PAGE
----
- Research article
- Open Access
The calcar screw in angular stable plate fixation of proximal humeral fractures - a case study
© Osterhoff et al; licensee BioMed Central Ltd. 2011
- Received: 1 September 2010
- Accepted: 24 September 2011
- Published: 24 September 2011
With new minimally-invasive approaches for angular stable plate fixation of proximal humeral fractures, the need for the placement of oblique inferomedial screws ('calcar screw') has increasingly been discussed. The purpose of this study was to investigate the influence of calcar screws on secondary loss of reduction and on the occurrence of complications.
Patients with a proximal humeral fracture who underwent angular stable plate fixation between 01/2007 and 07/2009 were included. On AP views of the shoulder, the difference in height between humeral head and the proximal end of the plate were determined postoperatively and at follow-up. Additionally, the occurrence of complications was documented. Patients with calcar screws were assigned to group C+, patients without to group C-.
Follow-up was possible in 60 patients (C+ 6.7 ± 5.6 M/C- 5.0 ± 2.8 M). Humeral head necrosis occurred in 6 (C+, 15.4%) and 3 (C-, 14.3%) cases. Cut-out of the proximal screws was observed in 3 (C+, 7.7%) and 1 (C-, 4.8%) cases. In each group, 1 patient showed delayed union. Implant failure or lesions of the axillary nerve were not observed. In 44 patients, true AP and Neer views were available to measure the head-plate distance. There was a significant loss of reduction in group C- (2.56 ± 2.65 mm) compared to C+ (0.77 ± 1.44 mm; p = 0.01).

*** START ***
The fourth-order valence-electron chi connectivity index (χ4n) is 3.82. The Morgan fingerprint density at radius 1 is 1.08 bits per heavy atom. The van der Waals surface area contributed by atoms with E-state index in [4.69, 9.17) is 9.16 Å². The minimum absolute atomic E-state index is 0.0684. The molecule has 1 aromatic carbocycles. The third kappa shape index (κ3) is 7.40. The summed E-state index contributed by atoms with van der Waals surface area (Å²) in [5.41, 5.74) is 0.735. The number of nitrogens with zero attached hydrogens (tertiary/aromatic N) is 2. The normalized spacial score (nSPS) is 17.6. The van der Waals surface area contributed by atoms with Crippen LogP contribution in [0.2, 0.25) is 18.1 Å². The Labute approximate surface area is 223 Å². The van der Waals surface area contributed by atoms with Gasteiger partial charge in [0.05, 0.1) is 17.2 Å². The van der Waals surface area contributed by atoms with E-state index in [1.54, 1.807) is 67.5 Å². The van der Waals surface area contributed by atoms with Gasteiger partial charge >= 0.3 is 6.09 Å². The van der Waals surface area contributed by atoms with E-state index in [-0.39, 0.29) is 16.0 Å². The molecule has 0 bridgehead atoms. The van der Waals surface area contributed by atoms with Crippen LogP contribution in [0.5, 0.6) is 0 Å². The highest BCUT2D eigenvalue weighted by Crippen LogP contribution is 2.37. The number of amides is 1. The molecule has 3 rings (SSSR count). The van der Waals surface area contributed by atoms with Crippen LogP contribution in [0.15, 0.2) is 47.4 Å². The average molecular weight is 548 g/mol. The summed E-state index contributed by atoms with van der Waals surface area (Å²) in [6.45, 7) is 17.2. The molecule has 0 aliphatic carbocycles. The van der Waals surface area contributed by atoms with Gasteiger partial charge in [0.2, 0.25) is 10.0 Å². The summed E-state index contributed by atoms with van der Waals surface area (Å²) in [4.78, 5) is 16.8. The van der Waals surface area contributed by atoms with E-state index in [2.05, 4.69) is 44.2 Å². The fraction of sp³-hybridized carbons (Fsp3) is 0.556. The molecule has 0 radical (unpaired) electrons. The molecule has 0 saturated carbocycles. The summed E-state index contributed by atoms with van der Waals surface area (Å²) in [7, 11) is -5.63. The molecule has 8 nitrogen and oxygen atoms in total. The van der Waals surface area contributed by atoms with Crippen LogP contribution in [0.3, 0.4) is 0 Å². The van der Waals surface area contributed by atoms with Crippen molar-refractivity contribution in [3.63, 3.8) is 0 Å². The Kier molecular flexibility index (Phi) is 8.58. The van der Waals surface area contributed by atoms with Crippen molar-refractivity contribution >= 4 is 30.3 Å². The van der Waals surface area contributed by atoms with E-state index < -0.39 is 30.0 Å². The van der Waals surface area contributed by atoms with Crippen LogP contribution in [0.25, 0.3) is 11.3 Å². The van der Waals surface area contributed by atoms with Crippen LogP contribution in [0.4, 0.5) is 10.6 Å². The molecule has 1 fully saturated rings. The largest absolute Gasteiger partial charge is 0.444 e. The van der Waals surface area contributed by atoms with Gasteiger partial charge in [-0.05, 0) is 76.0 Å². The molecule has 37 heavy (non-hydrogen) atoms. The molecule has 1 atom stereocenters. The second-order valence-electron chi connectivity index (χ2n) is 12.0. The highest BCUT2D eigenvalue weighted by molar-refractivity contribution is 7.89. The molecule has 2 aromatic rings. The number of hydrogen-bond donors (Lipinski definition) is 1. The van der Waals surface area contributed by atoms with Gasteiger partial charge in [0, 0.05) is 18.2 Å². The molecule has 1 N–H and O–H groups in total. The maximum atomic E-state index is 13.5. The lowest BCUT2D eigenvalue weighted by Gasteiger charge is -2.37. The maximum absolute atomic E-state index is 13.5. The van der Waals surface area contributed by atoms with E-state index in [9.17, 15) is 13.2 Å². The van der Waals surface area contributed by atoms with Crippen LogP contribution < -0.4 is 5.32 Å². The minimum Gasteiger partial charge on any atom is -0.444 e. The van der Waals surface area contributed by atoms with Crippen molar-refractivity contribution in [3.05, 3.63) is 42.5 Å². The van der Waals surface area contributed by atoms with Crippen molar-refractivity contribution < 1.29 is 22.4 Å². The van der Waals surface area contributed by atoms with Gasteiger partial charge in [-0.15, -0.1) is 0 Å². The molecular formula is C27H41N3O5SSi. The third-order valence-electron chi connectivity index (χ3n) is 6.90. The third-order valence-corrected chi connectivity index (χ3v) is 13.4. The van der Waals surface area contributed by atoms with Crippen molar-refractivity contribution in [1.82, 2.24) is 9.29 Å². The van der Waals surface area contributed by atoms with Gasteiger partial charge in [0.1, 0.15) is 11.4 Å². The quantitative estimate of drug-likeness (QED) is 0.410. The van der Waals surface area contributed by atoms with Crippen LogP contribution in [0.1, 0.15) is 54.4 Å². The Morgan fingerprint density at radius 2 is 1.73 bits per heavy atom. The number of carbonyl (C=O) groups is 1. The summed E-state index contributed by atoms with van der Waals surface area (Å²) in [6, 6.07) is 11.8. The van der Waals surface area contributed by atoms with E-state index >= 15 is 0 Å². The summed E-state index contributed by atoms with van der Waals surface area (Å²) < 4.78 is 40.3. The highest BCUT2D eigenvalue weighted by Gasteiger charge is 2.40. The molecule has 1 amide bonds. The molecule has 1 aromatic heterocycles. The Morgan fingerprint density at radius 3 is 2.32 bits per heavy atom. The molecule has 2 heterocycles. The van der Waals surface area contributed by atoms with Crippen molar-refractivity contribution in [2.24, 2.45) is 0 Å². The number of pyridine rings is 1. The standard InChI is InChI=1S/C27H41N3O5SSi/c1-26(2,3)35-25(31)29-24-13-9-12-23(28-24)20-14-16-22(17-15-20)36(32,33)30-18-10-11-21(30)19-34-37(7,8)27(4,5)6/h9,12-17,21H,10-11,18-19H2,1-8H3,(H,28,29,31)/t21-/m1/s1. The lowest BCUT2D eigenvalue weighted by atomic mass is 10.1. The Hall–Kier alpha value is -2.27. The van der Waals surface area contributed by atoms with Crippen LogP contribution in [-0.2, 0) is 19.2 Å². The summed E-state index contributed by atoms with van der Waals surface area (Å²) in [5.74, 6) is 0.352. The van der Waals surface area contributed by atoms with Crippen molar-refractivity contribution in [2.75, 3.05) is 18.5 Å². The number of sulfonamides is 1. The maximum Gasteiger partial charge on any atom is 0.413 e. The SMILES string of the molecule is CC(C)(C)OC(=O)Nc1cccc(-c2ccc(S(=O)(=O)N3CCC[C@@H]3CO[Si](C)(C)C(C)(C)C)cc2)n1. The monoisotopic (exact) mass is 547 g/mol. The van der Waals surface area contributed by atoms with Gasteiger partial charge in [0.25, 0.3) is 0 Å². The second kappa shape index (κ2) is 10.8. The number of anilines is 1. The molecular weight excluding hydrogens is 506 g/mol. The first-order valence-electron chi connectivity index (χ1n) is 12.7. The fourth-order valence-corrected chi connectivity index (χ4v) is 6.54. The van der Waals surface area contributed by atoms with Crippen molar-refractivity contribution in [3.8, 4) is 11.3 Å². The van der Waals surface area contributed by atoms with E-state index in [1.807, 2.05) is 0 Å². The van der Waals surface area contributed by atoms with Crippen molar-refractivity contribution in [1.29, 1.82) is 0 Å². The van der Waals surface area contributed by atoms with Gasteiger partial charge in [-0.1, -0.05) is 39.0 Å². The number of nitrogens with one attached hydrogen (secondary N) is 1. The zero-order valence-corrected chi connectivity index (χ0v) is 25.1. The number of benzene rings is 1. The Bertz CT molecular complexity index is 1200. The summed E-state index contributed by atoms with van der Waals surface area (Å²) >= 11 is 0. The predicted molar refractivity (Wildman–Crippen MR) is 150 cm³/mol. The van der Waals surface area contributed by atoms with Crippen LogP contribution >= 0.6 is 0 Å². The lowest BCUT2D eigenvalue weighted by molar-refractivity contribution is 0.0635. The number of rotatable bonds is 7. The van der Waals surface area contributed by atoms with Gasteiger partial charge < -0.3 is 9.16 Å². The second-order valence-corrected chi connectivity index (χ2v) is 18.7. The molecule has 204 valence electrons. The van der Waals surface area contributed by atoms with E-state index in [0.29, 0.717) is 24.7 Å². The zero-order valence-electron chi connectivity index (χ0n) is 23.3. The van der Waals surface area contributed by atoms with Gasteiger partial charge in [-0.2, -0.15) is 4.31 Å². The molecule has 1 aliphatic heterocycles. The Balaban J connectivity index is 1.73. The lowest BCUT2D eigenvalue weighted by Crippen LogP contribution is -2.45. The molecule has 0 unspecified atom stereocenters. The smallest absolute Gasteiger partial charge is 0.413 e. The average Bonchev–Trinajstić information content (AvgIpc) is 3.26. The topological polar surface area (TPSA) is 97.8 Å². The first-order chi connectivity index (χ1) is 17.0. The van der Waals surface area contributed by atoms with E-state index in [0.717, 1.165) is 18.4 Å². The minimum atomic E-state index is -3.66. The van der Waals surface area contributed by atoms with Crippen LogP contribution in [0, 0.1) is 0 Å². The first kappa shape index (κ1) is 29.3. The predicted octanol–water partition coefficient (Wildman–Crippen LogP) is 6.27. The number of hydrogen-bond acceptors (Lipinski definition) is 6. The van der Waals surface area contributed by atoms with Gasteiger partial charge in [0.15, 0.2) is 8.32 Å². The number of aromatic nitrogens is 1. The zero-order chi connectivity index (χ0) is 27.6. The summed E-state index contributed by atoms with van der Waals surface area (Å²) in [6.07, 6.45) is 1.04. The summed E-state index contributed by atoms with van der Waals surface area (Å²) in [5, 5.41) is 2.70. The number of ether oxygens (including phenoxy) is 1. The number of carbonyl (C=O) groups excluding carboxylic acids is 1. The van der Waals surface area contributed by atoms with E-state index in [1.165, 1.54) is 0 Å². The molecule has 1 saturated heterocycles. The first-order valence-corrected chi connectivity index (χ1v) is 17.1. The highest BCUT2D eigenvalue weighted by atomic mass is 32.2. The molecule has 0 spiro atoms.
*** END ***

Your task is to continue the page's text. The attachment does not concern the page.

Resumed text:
The placement of calcar screws in the angular stable plate fixation of proximal humeral fractures is associated with less secondary loss of reduction by providing inferomedial support. An increased risk for complications could not be shown.
- Proximal humerus
- locked screw
- locking plate
Patients with minimally displaced or stable fractures of the proximal humerus are treated conservatively in the majority of cases . In contrast, patients with fractures fulfilling the criteria of instability, referred to as displaced or unstable fractures, benefit from surgical intervention which mostly renders reliable results, both, clinically and radiographically [2, 3]. However, surgery of displaced proximal humeral fractures is technically demanding. A wide array of surgical options has been described and controversially discussed [4–10].
The introduction of locking plate systems represents a milestone in fracture treatment with the advantage of improved osseous anchorage and higher resistance to failure by combining axial and angular stability [11, 12]. These plates are suitable for pathologic and osteoporotic fractures. Additionally, locking plates do not depend on friction or compression between plate and bone to stabilize the fracture and therefore do not compromise periosteal blood supply [13, 14].